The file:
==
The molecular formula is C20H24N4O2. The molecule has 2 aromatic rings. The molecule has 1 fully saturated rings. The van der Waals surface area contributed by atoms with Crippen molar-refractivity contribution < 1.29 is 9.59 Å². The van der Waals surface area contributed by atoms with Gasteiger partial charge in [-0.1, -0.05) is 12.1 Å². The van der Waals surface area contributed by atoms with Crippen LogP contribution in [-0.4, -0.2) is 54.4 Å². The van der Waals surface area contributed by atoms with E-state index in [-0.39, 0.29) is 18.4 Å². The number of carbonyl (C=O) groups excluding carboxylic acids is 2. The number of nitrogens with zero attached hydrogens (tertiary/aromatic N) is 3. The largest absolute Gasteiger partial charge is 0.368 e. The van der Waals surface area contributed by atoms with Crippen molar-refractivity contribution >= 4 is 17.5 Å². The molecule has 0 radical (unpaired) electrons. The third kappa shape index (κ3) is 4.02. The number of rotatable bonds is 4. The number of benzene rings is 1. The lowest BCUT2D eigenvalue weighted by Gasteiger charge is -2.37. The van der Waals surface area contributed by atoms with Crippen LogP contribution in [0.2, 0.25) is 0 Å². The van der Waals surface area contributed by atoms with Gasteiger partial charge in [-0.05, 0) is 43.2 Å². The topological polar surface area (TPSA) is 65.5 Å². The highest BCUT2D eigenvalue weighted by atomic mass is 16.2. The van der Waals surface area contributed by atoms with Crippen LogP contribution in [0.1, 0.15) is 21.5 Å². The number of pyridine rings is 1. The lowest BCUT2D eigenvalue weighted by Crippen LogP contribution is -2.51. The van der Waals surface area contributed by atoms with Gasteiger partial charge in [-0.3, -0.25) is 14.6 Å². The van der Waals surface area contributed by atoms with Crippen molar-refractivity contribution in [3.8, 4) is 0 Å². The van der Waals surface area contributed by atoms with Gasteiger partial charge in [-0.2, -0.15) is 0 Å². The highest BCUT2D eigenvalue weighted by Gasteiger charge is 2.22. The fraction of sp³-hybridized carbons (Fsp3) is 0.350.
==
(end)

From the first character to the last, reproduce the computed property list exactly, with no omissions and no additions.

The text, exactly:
The molecular formula is C20H24N4O2. The molecule has 2 aromatic rings. The molecule has 1 fully saturated rings. The van der Waals surface area contributed by atoms with Crippen molar-refractivity contribution < 1.29 is 9.59 Å². The van der Waals surface area contributed by atoms with Gasteiger partial charge in [-0.1, -0.05) is 12.1 Å². The van der Waals surface area contributed by atoms with Crippen LogP contribution in [-0.4, -0.2) is 54.4 Å². The van der Waals surface area contributed by atoms with E-state index in [-0.39, 0.29) is 18.4 Å². The number of carbonyl (C=O) groups excluding carboxylic acids is 2. The number of nitrogens with zero attached hydrogens (tertiary/aromatic N) is 3. The largest absolute Gasteiger partial charge is 0.368 e. The van der Waals surface area contributed by atoms with Crippen molar-refractivity contribution >= 4 is 17.5 Å². The molecule has 0 radical (unpaired) electrons. The third kappa shape index (κ3) is 4.02. The number of rotatable bonds is 4. The number of benzene rings is 1. The lowest BCUT2D eigenvalue weighted by Gasteiger charge is -2.37. The van der Waals surface area contributed by atoms with Crippen LogP contribution in [0.2, 0.25) is 0 Å². The van der Waals surface area contributed by atoms with Gasteiger partial charge in [-0.05, 0) is 43.2 Å². The topological polar surface area (TPSA) is 65.5 Å². The highest BCUT2D eigenvalue weighted by atomic mass is 16.2. The van der Waals surface area contributed by atoms with Crippen LogP contribution in [0.1, 0.15) is 21.5 Å². The number of pyridine rings is 1. The lowest BCUT2D eigenvalue weighted by Crippen LogP contribution is -2.51. The van der Waals surface area contributed by atoms with Gasteiger partial charge in [-0.3, -0.25) is 14.6 Å². The van der Waals surface area contributed by atoms with Crippen molar-refractivity contribution in [3.8, 4) is 0 Å². The van der Waals surface area contributed by atoms with Gasteiger partial charge in [-0.2, -0.15) is 0 Å². The highest BCUT2D eigenvalue weighted by Gasteiger charge is 2.22. The fraction of sp³-hybridized carbons (Fsp3) is 0.350.